This unique volume unpacks the concept and practice of naming and shaming by examining how governments, NGOs and international organisations attempt to change the behaviour of targeted actors through public exposure of violations of normative standards and legal commitments.
International Relations Theory and the Politics of European Integration focuses on the roles of community, power and security, within the European Union. It features contributions from highly respected international scholars, and covers subjects such as: · sovereignty and European integration · the EU and the politics of migration · the internationalisation of military security · the EU as a security actor · money, finance and power · the quest for legitimacy with regards to EU enlargement.
Outstanding and thought-provoking, this book highlights the (unilateral) use of force in international relations, the chances and risks of international criminal justice, and the question of epistemic violence. It contributes to a better understanding of the relation between power and justice in view of current global tensions while reflecting the work of the internationally acclaimed philosopher Hans Köchler.
Following the Lisbon Treaty, the powers of the European Parliament in external relations have gradually expanded and it is increasingly influencing the foreign policy of the European Union. This book analyses the role of the European Parliament as an international actor and presents a new debate about its role outside the EU territory. It explores different policy areas including human rights, international aid, trade, crisis management and the environment to provide a systematic analysis of the modern global role of the European Parliament. The book also considers the European Parliament’s regional interactions with Africa, Latin America, the United States, Asia and the Middle East. With a common analytical framework and research covering the lifespan of the European Parliament from its first direct elections in 1979 to the present day, this comprehensive volume presents an unparalleled analysis of one of the most important institutions in the European Union. This book will be of interest to students and scholars of European Union politics and institutions, European policy, government, international relations and European history.
Political realism dominated the field of International Relations during the Cold War. Since then, however, its fortunes have been mixed: pushed onto the backfoot during 1990s, it has in recent years retuned to the centre of scholarly debate. Despite its prominence in International Relations, however, realism plays only a marginal role in contemporary international political theory. It is often associated with a form of crude realpolitik that ignores the ethical dimensions of political life. The contributors to this book explore alternative understandings of realism, seeing it as a diverse and complex mode of political and ethical theorising rather than simply a "value-neutral" social scientific theory or the unreflective defence of the national interest. A number of the chapters offer critical interpretations of key figures in the canon of twentieth century realism, including Hans Morgenthau, E. H. Carr, and Reinhold Niebuhr. Others seek to widen the lens through which realism is usually viewed, exploring the writings of Martin Heidegger, Hannah Arendt, and Leo Strauss. Finally, a number of the contributors engage with general issues in international political theory, including the meaning and value of pessimism, the relationship between power and ethics, the purpose of normative political theory, and what might constitute political "reality." Straddling International Relations and political theory, this book makes a significant contribution to both fields.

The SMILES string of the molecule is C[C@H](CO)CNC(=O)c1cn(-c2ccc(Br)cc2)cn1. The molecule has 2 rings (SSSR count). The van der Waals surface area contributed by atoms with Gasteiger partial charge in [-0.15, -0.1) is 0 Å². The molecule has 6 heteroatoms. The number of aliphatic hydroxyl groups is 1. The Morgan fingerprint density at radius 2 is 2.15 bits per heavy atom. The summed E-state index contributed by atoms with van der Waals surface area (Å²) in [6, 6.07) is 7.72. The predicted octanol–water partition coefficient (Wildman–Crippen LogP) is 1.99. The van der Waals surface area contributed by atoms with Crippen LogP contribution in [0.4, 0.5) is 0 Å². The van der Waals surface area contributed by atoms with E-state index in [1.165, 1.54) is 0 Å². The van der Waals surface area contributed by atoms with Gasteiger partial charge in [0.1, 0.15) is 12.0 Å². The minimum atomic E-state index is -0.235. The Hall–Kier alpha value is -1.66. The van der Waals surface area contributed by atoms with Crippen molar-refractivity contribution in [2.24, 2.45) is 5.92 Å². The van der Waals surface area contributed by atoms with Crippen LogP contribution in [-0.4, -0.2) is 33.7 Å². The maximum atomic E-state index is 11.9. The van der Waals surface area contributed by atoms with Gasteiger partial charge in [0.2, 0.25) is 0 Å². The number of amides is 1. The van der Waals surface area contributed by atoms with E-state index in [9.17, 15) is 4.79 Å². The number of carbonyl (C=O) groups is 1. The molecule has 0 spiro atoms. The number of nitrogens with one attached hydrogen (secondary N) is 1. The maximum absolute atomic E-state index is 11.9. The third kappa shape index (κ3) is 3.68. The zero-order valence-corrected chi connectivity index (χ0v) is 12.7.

The Oxford Handbook of International Relations offers the most authoritative and comprehensive overview to date of the field of international relations. Arguably the most impressive collection of international relations scholars ever brought together within one volume, the Handbook debates the nature of the field itself, critically engages with the major theories, surveys a wide spectrum of methods, addresses the relationship between scholarship and policy making, and examines the field's relation with cognate disciplines. The Handbook takes as its central themes the interaction between empirical and normative inquiry that permeates all theorizing in the field and the way in which contending approaches have shaped one another. In doing so, the Handbook provides an authoritative and critical introduction to the subject and establishes a sense of the field as a dynamic realm of argument and inquiry. The Oxford Handbook of International Relations will be essential reading for all of those interested in the advanced study of global politics and international affairs.